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Google doodles for Art Clokey

Last updated on: October 12, 2011 15:10 IST

Google doodle for Art ClokeyWith its latest creation, Google is celebrating the birth anniversary of the pioneer of stop motion clay animation.

Google's home page today shows a set of five coloured balls that pop up to assume the form of animated clay characters.

With this latest doodle, the search engine celebrates the 90th birth anniversary of stop motion clay animator Arthus (Art) Clokey.

Born in Detriot, USA on October 12, 1921, Clokey was a pioneer of stop motion clay animation, a technique he first used to experiment with in a series of short clay animation movies including a three-minute short called Gumbasia back in 1953.

Out of Gumbasia would be born Gumby, the famous character that would be associated with Clokey through his life.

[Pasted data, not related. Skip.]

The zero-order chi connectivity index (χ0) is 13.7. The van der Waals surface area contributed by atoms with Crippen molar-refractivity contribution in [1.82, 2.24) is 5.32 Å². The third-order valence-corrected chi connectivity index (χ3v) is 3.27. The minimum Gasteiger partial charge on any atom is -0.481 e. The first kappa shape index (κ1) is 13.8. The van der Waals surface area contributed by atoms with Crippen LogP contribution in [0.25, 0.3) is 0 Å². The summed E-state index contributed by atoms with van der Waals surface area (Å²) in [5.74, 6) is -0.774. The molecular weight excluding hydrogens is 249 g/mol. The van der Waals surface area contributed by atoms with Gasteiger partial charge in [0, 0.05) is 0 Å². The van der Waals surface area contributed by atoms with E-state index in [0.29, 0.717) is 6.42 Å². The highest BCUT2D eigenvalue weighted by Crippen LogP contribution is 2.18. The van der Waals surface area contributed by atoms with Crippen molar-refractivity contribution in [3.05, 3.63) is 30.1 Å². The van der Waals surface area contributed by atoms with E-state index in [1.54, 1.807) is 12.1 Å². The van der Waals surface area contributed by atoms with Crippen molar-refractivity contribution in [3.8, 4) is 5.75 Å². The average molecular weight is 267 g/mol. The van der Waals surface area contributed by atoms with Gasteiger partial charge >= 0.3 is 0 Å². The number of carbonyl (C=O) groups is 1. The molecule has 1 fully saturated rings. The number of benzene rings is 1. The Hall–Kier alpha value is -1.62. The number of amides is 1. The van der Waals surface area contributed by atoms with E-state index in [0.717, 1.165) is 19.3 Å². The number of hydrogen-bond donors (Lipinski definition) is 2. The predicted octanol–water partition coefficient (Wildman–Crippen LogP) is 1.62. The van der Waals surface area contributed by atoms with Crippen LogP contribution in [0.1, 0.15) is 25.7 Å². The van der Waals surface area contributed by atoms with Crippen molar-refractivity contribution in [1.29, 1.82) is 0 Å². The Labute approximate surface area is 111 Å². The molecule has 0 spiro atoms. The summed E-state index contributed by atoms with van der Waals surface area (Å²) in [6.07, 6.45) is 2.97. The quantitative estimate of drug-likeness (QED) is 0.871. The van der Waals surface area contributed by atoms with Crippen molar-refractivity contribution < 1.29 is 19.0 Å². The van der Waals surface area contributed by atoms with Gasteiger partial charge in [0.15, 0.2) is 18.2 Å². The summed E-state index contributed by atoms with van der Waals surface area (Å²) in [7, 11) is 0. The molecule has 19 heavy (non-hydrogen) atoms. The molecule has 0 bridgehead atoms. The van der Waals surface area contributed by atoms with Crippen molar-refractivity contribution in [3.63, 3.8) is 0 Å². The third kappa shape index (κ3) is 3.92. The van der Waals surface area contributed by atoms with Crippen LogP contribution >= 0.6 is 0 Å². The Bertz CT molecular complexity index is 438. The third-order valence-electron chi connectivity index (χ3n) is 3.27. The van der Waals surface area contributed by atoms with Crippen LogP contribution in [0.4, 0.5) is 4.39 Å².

The short films eventually led to The Gumby Show, which was a hit among audiences in the 50s and 60s.

Gumby's name is said to be inspired by Clokey's childhood experiences of visiting his grandfather's farm, where he first enjoyed playing with clay and mud mixture, which was also called 'gumbo'.

Clokey and his first wife, Ruth are also famous for their creation of the Davey and Goliath series, which was produced as a television series in 1960.

His clay models featuring animated objects, animals and people were not only the first of its kind to be seen in television commercials, but Clokey is also remembered for being the first to use them in full length feature films. Needless to say, the artist was loved among young kids and adults alike through his characters.

Art Clokey died due to a bladder infection at the age of 88 on January 8, 2010 at his home in California.

Google doodles have become immensely popular over the years with the search engine celebrating major festivals and anniversaries every other day. Some of these doodles like the recent one featured on Freddie Mercury's birthday are animated videos, others like the one for Les Paul's birthday are interactive while most others like the one for Jorge Luis Borges are plain images.